Kensington Palace
Kensington Palace is a royal residence set in Kensington Gardens in the Royal Borough of Kensington and Chelsea in London, England. It has been a residence of the British Royal Family since the 17th century. Today it is the official residence of The Duke and Duchess of Gloucester, the Duke and Duchess of Kent and Prince and Princess Michael of Kent. Kensington Palace is also used on an unofficial basis by Prince Harry, as well as his cousin Zara Phillips. It was the official residence of Diana, Princess of Wales (until her death in 1997), of Princess Margaret (until her death in 2002) and of Princess Alice (until her death in 2004). Today, the State Rooms are open to the public and managed by the independent charity Historic Royal Palaces; a nonprofit organisation that does not receive public funds. The offices and private accommodation areas of the Palace remain the responsibility of the Royal Household and are maintained by the Royal Household Property Section. The nearest tubes are in Queensway, Bayswater, High Street Kensington, or (slightly further) Gloucester Road.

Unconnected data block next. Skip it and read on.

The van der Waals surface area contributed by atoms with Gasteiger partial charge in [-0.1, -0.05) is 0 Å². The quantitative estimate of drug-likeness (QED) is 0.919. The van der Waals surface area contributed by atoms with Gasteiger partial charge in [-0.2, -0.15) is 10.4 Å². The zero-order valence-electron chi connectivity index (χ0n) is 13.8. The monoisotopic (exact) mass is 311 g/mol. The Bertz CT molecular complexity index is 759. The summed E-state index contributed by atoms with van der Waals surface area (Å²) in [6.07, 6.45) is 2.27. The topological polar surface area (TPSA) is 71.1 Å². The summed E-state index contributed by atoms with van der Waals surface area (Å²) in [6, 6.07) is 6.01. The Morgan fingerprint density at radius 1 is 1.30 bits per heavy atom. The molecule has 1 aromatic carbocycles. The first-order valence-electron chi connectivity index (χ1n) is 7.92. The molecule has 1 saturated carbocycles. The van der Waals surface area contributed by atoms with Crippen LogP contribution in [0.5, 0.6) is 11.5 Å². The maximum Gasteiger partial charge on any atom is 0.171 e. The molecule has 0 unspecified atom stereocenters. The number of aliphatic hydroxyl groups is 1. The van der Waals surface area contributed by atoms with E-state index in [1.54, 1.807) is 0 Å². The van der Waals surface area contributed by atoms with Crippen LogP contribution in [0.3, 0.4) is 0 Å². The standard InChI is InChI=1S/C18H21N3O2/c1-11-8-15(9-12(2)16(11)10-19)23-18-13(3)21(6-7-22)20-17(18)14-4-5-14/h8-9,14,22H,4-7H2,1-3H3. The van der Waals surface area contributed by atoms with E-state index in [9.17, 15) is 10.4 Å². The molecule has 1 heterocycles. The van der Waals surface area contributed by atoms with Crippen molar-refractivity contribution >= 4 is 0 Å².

The original early 17th-century building was constructed in the village of Kensington as Nottingham House for the Earl of Nottingham. It was acquired from his heir, who was Secretary of State to William III, in 1689, because the King wanted a residence near London but away from the smoky air of the capital, because he was asthmatic. At that time Kensington was a suburban village location outside London, but more accessible than Hampton Court, a water journey on the Thames. A private road was laid out from the Palace to Hyde Park Corner, broad enough for several carriages to travel abreast, part of which survives today as Rotten Row. The Palace was improved and extended by Sir Christopher Wren with pavilions attached to each corner of the central block, for it now needed paired Royal Apartments approached by the Great Stairs, a council chamber, and the Chapel Royal. Then, when Wren re-oriented the house to face west, he built north and south wings to flank the approach, made into a proper cour d'honneur that was entered through an archway surmounted by a clock tower. Nevertheless, as a private domestic retreat, it was referred to as Kensington House, rather than 'Palace'. The walled kitchen gardens at Kensington House supplied fruits and vegetables for the Court of St. James's. For seventy years, Kensington Palace was the favoured residence of British monarchs, although the official seat of the Court was and remains at St. James's which has not been the actual royal residence in London since the 17th century. Queen Mary died of smallpox in Kensington Palace in 1694. In 1702 William suffered a fall from a horse at Hampton Court and was brought to Kensington Palace, where he shortly died. After William III's death, the palace became the residence of Queen Anne. Sir John Vanbrugh designed the Orangery for her in 1704, and a magnificent baroque parterre 30 acre (121,000 m 2) garden was laid out by Henry Wise, whose nursery was nearby at Brompton ( illustration, left). Anne also had Christopher Wren to complete the extensions that William and Mary had begun, resulting in the section known as the Queen's Apartments, with the Wren staircase, known as 'The Queen's Entrance', which currently serves as the exit point, with shallow steps so that Queen Anne could walk down gracefully. George I spent lavishly on new royal apartments from 1718. William Kent painted a staircase and some ceilings. In 1722 he designed the Cupola Room, the principal state room, with feigned coffering in its high coved ceiling; in 1819, the Cupola Room was the site of the christening of Princess Alexandrina Victoria, who had been born at Kensington, in the apartments of the Duke and Duchess of Kent (the actual room being what is now the North Drawing Room). The last reigning monarch to use Kensington Palace was George II. For his consort, Charles Bridgeman swept away the outmoded parterres and redesigned Kensington Gardens in a form that is still recognizable today: his remaining features are The Serpentine, the basin called the Round Pond, and the Broad Walk. After George II's death in the palace in 1760, Kensington Palace was only used for more minor royalty, including the young daughter of the Duke of Kent who was living in the Palace with her widowed mother when she was told of her accession to the throne as Queen Victoria. Queen Mary (grandmother of the present Queen) was born at Kensington Palace in 1867. Her parents, the Duke and Duchess of Teck, were living at the palace. Edward VIII called the palace an "aunt heap" because of the number of royal relatives residing there. In 1981, apartments 8 and 9 were combined to create the London residence of the newly married Prince and Princess of Wales, Charles and Diana, and it remained the official residence of Diana, Princess of Wales after her divorce until her death. Her sons, Prince William and Prince Harry, went to local nursery and pre-preparatory schools in Notting Hill, which is a short drive away, and were raised in Kensington Palace, which was a "children's paradise" according to Andrew Morton, with long passageways, a helicopter pad, and many outdoor gardens, including one on the roof where the family spent many hours. In 2008, it was announced that to continue living from 2010 in their previously-subsidised Apartment 10, Prince and Princess Michael of Kent would be required to begin paying rent of £120,000 a year, the market rate of the five-bedroom, five-reception flat, rather than the nominal amount of £70 per week they had been paying for the previous seven years. Queen Elizabeth II had previously been subsidising the £10,000 a month cost for the Kents to use their flat. Members of Parliament on the palaces committee had demanded the change after the Kents' rent had come to light. The Kents have lived in the apartment since 1979, only paying their utility bills prior to 2002. Other minor members of the royal family who reside at the palace are the Duke and Duchess of Kent and the Duke and Duchess of Gloucester. The palace was featured in the BBC documentary series Tales from the Palaces and is now home to the Enchanted Palace exhibition.